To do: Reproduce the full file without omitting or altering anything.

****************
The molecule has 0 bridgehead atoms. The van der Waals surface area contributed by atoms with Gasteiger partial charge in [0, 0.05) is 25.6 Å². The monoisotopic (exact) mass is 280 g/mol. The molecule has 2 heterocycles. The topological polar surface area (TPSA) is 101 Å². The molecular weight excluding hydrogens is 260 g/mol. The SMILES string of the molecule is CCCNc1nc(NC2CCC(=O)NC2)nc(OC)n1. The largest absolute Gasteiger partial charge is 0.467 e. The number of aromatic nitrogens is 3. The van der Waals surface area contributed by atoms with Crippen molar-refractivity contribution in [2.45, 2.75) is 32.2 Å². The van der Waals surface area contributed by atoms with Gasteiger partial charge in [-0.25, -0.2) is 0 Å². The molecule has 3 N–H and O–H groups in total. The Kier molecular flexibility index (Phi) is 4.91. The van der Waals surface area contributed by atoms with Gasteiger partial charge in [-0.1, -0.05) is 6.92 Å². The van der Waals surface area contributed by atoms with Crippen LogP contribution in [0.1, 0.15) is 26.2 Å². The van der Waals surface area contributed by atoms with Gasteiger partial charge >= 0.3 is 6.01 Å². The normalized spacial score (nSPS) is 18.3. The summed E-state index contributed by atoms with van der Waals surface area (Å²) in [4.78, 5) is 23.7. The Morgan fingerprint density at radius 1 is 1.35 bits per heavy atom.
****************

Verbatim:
The molecule has 0 bridgehead atoms. The van der Waals surface area contributed by atoms with Gasteiger partial charge in [0, 0.05) is 25.6 Å². The monoisotopic (exact) mass is 280 g/mol. The molecule has 2 heterocycles. The topological polar surface area (TPSA) is 101 Å². The molecular weight excluding hydrogens is 260 g/mol. The SMILES string of the molecule is CCCNc1nc(NC2CCC(=O)NC2)nc(OC)n1. The largest absolute Gasteiger partial charge is 0.467 e. The number of aromatic nitrogens is 3. The van der Waals surface area contributed by atoms with Crippen molar-refractivity contribution in [2.45, 2.75) is 32.2 Å². The van der Waals surface area contributed by atoms with Gasteiger partial charge in [-0.25, -0.2) is 0 Å². The molecule has 3 N–H and O–H groups in total. The Kier molecular flexibility index (Phi) is 4.91. The van der Waals surface area contributed by atoms with Gasteiger partial charge in [-0.1, -0.05) is 6.92 Å². The van der Waals surface area contributed by atoms with Crippen LogP contribution in [0.1, 0.15) is 26.2 Å². The van der Waals surface area contributed by atoms with Gasteiger partial charge >= 0.3 is 6.01 Å². The normalized spacial score (nSPS) is 18.3. The summed E-state index contributed by atoms with van der Waals surface area (Å²) in [4.78, 5) is 23.7. The Morgan fingerprint density at radius 1 is 1.35 bits per heavy atom.